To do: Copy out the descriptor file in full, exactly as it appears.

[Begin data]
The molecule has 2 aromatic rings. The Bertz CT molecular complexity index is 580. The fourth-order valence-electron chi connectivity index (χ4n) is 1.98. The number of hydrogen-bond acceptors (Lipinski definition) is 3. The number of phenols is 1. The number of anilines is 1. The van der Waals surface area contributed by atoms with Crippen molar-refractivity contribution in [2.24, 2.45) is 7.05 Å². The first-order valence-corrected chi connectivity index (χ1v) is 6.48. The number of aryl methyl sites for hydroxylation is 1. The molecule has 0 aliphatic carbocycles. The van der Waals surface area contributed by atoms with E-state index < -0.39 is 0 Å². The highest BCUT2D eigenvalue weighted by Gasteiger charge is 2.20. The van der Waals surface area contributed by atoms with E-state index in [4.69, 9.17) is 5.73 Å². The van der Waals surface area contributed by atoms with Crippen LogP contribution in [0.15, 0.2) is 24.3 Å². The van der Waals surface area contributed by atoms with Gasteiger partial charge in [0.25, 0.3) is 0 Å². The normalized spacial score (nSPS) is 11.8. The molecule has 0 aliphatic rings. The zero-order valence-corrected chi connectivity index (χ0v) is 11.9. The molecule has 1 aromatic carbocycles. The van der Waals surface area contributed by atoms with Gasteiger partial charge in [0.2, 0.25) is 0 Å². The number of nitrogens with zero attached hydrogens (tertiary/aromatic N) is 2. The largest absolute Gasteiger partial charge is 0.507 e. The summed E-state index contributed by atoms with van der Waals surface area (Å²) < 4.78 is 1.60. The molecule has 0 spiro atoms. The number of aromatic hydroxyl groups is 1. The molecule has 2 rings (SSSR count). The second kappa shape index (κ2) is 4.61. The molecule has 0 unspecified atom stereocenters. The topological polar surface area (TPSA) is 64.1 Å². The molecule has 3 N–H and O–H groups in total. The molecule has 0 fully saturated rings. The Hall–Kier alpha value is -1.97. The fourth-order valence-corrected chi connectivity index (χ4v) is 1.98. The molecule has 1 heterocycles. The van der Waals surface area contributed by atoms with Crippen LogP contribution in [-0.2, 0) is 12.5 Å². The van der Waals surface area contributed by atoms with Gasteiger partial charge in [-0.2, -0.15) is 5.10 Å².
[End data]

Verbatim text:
The molecule has 2 aromatic rings. The Bertz CT molecular complexity index is 580. The fourth-order valence-electron chi connectivity index (χ4n) is 1.98. The number of hydrogen-bond acceptors (Lipinski definition) is 3. The number of phenols is 1. The number of anilines is 1. The van der Waals surface area contributed by atoms with Crippen molar-refractivity contribution in [2.24, 2.45) is 7.05 Å². The first-order valence-corrected chi connectivity index (χ1v) is 6.48. The number of aryl methyl sites for hydroxylation is 1. The molecule has 0 aliphatic carbocycles. The van der Waals surface area contributed by atoms with E-state index < -0.39 is 0 Å². The highest BCUT2D eigenvalue weighted by Gasteiger charge is 2.20. The van der Waals surface area contributed by atoms with E-state index in [4.69, 9.17) is 5.73 Å². The van der Waals surface area contributed by atoms with Crippen LogP contribution in [0.15, 0.2) is 24.3 Å². The van der Waals surface area contributed by atoms with Gasteiger partial charge in [0.25, 0.3) is 0 Å². The normalized spacial score (nSPS) is 11.8. The molecule has 0 aliphatic rings. The zero-order valence-corrected chi connectivity index (χ0v) is 11.9. The molecule has 1 aromatic carbocycles. The van der Waals surface area contributed by atoms with Gasteiger partial charge in [0.2, 0.25) is 0 Å². The number of nitrogens with zero attached hydrogens (tertiary/aromatic N) is 2. The largest absolute Gasteiger partial charge is 0.507 e. The summed E-state index contributed by atoms with van der Waals surface area (Å²) < 4.78 is 1.60. The molecule has 0 spiro atoms. The number of aromatic hydroxyl groups is 1. The molecule has 2 rings (SSSR count). The second kappa shape index (κ2) is 4.61. The molecule has 0 unspecified atom stereocenters. The topological polar surface area (TPSA) is 64.1 Å². The molecule has 3 N–H and O–H groups in total. The molecule has 0 fully saturated rings. The Hall–Kier alpha value is -1.97. The fourth-order valence-corrected chi connectivity index (χ4v) is 1.98. The molecule has 1 heterocycles. The van der Waals surface area contributed by atoms with Crippen LogP contribution in [-0.2, 0) is 12.5 Å². The van der Waals surface area contributed by atoms with Gasteiger partial charge in [-0.2, -0.15) is 5.10 Å².